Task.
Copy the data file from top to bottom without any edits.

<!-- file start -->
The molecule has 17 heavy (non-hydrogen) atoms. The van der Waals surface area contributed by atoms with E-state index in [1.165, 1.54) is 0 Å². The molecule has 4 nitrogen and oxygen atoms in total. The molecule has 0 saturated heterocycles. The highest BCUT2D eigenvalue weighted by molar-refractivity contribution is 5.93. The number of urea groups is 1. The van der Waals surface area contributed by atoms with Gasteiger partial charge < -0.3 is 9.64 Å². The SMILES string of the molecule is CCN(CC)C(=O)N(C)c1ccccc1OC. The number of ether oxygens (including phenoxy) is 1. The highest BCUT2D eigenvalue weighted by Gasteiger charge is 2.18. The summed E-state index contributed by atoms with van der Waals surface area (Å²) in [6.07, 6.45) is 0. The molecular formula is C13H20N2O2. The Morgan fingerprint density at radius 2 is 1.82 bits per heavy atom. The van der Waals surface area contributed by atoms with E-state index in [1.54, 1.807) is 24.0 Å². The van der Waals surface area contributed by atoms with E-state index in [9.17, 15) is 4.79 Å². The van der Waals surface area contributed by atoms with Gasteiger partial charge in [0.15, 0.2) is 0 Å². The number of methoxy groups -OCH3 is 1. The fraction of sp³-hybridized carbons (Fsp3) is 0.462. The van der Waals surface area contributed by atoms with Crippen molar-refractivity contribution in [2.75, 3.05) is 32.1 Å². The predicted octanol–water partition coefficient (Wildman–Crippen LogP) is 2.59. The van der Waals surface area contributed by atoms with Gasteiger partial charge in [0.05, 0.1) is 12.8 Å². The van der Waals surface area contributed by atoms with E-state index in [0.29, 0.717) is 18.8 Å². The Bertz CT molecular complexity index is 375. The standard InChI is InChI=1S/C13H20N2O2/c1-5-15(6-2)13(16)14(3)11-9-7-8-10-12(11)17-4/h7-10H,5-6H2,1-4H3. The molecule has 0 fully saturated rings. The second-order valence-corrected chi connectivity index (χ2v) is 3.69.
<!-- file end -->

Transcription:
The molecule has 17 heavy (non-hydrogen) atoms. The van der Waals surface area contributed by atoms with E-state index in [1.165, 1.54) is 0 Å². The molecule has 4 nitrogen and oxygen atoms in total. The molecule has 0 saturated heterocycles. The highest BCUT2D eigenvalue weighted by molar-refractivity contribution is 5.93. The number of urea groups is 1. The van der Waals surface area contributed by atoms with Gasteiger partial charge < -0.3 is 9.64 Å². The SMILES string of the molecule is CCN(CC)C(=O)N(C)c1ccccc1OC. The number of ether oxygens (including phenoxy) is 1. The highest BCUT2D eigenvalue weighted by Gasteiger charge is 2.18. The summed E-state index contributed by atoms with van der Waals surface area (Å²) in [6.07, 6.45) is 0. The molecular formula is C13H20N2O2. The Morgan fingerprint density at radius 2 is 1.82 bits per heavy atom. The van der Waals surface area contributed by atoms with E-state index in [1.54, 1.807) is 24.0 Å². The van der Waals surface area contributed by atoms with E-state index in [9.17, 15) is 4.79 Å². The van der Waals surface area contributed by atoms with Gasteiger partial charge in [0.15, 0.2) is 0 Å². The number of methoxy groups -OCH3 is 1. The fraction of sp³-hybridized carbons (Fsp3) is 0.462. The van der Waals surface area contributed by atoms with Crippen molar-refractivity contribution in [2.75, 3.05) is 32.1 Å². The predicted octanol–water partition coefficient (Wildman–Crippen LogP) is 2.59. The van der Waals surface area contributed by atoms with Gasteiger partial charge in [0.05, 0.1) is 12.8 Å². The van der Waals surface area contributed by atoms with E-state index in [0.29, 0.717) is 18.8 Å². The Bertz CT molecular complexity index is 375. The standard InChI is InChI=1S/C13H20N2O2/c1-5-15(6-2)13(16)14(3)11-9-7-8-10-12(11)17-4/h7-10H,5-6H2,1-4H3. The molecule has 0 fully saturated rings. The second-order valence-corrected chi connectivity index (χ2v) is 3.69.